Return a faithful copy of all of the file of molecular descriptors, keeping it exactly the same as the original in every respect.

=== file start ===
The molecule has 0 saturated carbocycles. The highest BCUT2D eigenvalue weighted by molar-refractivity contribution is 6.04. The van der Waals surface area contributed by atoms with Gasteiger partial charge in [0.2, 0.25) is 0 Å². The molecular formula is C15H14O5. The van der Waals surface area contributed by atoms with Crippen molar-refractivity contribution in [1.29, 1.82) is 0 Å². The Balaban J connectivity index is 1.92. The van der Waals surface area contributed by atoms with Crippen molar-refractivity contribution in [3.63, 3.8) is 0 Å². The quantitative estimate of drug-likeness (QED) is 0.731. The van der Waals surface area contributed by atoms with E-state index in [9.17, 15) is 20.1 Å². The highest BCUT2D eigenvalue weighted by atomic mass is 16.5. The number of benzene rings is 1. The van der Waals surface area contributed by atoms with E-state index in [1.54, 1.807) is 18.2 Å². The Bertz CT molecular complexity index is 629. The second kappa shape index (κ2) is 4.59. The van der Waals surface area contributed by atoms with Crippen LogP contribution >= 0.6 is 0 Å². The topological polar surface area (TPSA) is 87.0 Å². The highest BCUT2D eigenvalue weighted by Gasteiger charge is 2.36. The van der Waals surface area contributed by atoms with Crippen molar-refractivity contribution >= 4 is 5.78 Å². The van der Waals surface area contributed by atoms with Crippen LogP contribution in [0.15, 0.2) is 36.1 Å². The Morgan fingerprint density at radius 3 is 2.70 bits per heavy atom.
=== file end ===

The molecule has 0 saturated carbocycles. The highest BCUT2D eigenvalue weighted by molar-refractivity contribution is 6.04. The van der Waals surface area contributed by atoms with Gasteiger partial charge in [0.2, 0.25) is 0 Å². The molecular formula is C15H14O5. The van der Waals surface area contributed by atoms with Crippen molar-refractivity contribution in [1.29, 1.82) is 0 Å². The Balaban J connectivity index is 1.92. The van der Waals surface area contributed by atoms with Crippen molar-refractivity contribution in [3.63, 3.8) is 0 Å². The quantitative estimate of drug-likeness (QED) is 0.731. The van der Waals surface area contributed by atoms with E-state index in [9.17, 15) is 20.1 Å². The highest BCUT2D eigenvalue weighted by atomic mass is 16.5. The number of benzene rings is 1. The van der Waals surface area contributed by atoms with E-state index in [1.54, 1.807) is 18.2 Å². The Bertz CT molecular complexity index is 629. The second kappa shape index (κ2) is 4.59. The van der Waals surface area contributed by atoms with Crippen LogP contribution >= 0.6 is 0 Å². The topological polar surface area (TPSA) is 87.0 Å². The highest BCUT2D eigenvalue weighted by Gasteiger charge is 2.36. The van der Waals surface area contributed by atoms with Crippen molar-refractivity contribution >= 4 is 5.78 Å². The van der Waals surface area contributed by atoms with Crippen LogP contribution in [0.15, 0.2) is 36.1 Å². The Morgan fingerprint density at radius 3 is 2.70 bits per heavy atom.